Archive: January 2007

1
Motion to Compel Production of Plaintiff’s Home Computer Denied as Improper Attempt to Troll for Impeachment Evidence
2
Court Denies Motion to Re-Produce Transmittal Emails in Native Format with their Attachments
3
Court Declines to Shift Cost of Restoring and Searching A Single Backup Tape, But Limits Scope of Search
4
Court Denies Request for Production of Legal Hold Notice Issued by Defendant
5
Court Modifies Its Prior Cost-Shifting Formula
6
Recounting Defendants’ “Systemic and Shocking” Discovery Abuses, Court Imposes Severe Sanctions and Appoints Discovery Monitor
7
Court Rejects Spoliation Claim Based on Alleged Failure to Preserve Chat Room Comments
8
Public Hearing on Proposed FRE 502 Occurs Today in Phoenix
9
Condemning Defendant’s Gamesmanship, Court Orders Production of Database
10
Firms Fret as Office E-Mail Jumps Security Walls

Motion to Compel Production of Plaintiff’s Home Computer Denied as Improper Attempt to Troll for Impeachment Evidence

Hedenburg v. Aramark Am. Food Servs., 2007 WL 162716 (W.D. Wash. Jan. 17, 2007)

In this employment discrimination case, defendant sought to probe the veracity of plaintiff’s claims by seeking a "mirror image" of plaintiff’s home computer hard drive. Defendant contended that plaintiff’s personal correspondence with unnamed third parties (in the form of emails or internet postings) might reveal discrepancies in her testimony about the impact of the events on her emotional state, or in her testimony about what occurred. Defendant argued that access to a plaintiff’s computer was common in employment cases, and offered to have the hard drive mirror image sent to a "special master” in an effort to avoid retrieval of privileged or other non-discoverable information. Plaintiff stated that she made a diligent search for her computer files and contended that she did not have additional information. She objected to the discovery as a "fishing expedition" and refused to permit the defendant access to her home computer’s hard drive.
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Court Denies Motion to Re-Produce Transmittal Emails in Native Format with their Attachments

Williams v. Sprint/United Mgmt. Co., 2006 WL 3691604 (D. Kan. Dec. 12, 2006)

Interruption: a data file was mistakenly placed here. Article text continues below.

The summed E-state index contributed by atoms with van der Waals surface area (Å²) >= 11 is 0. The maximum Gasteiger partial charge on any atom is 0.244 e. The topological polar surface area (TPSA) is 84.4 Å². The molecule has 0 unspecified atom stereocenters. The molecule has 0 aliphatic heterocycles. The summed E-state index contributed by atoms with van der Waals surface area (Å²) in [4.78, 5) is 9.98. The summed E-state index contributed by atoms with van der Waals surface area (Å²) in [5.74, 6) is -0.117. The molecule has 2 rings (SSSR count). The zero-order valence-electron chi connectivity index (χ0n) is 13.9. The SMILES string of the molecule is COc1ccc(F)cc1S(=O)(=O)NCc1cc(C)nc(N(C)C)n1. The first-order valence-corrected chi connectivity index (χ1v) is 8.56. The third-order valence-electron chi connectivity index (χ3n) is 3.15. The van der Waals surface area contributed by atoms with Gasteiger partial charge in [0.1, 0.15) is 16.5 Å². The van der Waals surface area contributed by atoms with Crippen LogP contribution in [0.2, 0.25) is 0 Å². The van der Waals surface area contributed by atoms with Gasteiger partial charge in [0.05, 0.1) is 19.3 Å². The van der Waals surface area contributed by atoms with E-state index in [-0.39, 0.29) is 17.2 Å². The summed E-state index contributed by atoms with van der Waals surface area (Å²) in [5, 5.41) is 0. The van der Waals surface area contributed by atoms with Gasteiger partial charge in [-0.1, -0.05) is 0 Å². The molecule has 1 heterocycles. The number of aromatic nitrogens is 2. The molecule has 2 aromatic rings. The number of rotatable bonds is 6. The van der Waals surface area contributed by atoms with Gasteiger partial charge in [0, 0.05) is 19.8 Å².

In this decision, Magistrate Judge Waxse addressed plaintiffs’ continuing complaints about defendant’s separate production of transmittal emails and the spreadsheets they transmitted. The issue had been raised and discussed during several conferences with the court, and defendant had agreed to provide a “Spreadsheet Report” that would cross-reference the hard copy transmittal emails to the electronic spreadsheets. However, plaintiffs continued to experience difficulty matching up the transmittal emails and their attachments and moved for the production of the transmittal emails and their attachments in native format. Plaintiffs argued that this would eliminate the complicated, confusing, incomplete, and inaccurate Spreadsheet Reports and put both parties on the same discovery playing field.
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Court Declines to Shift Cost of Restoring and Searching A Single Backup Tape, But Limits Scope of Search

Semsroth v. City of Wichita, 239 F.R.D. 630 (D. Kan. 2006)

In this employment discrimination suit, the plaintiffs requested information relating to emails sent to or by other officers within the Wichita Police Department.  Through negotiations, the parties narrowed that request to copies of emails from 117 different supervising officers to the extent that such emails existed on a back-up tape of July 23, 2004.  The city moved for a protective order that would shift the cost of searching the backup tape to the plaintiffs, estimating the cost to be between $1,950 and $2,625.

Citing the Zubulake decisions, the court declined to conclude that cost of restoring and searching the email backup tape was such as to render that back-up tape "not reasonably accessible because of undue burden or cost."  However, it found that limits on the scope of the discovery were nonetheless appropriate under Rule 26(b)(2).  Accordingly, the court limited the scope of the discovery in two respects:  (1) It struck several search terms proposed by plaintiffs because it concluded that they were common enough that they might well result in identification of a significant volume of irrelevant email; and (2) It reduced the number of mailboxes to be searched from 117 to 50.  Plaintiffs would be allowed to choose which 50 mailboxes would be searched.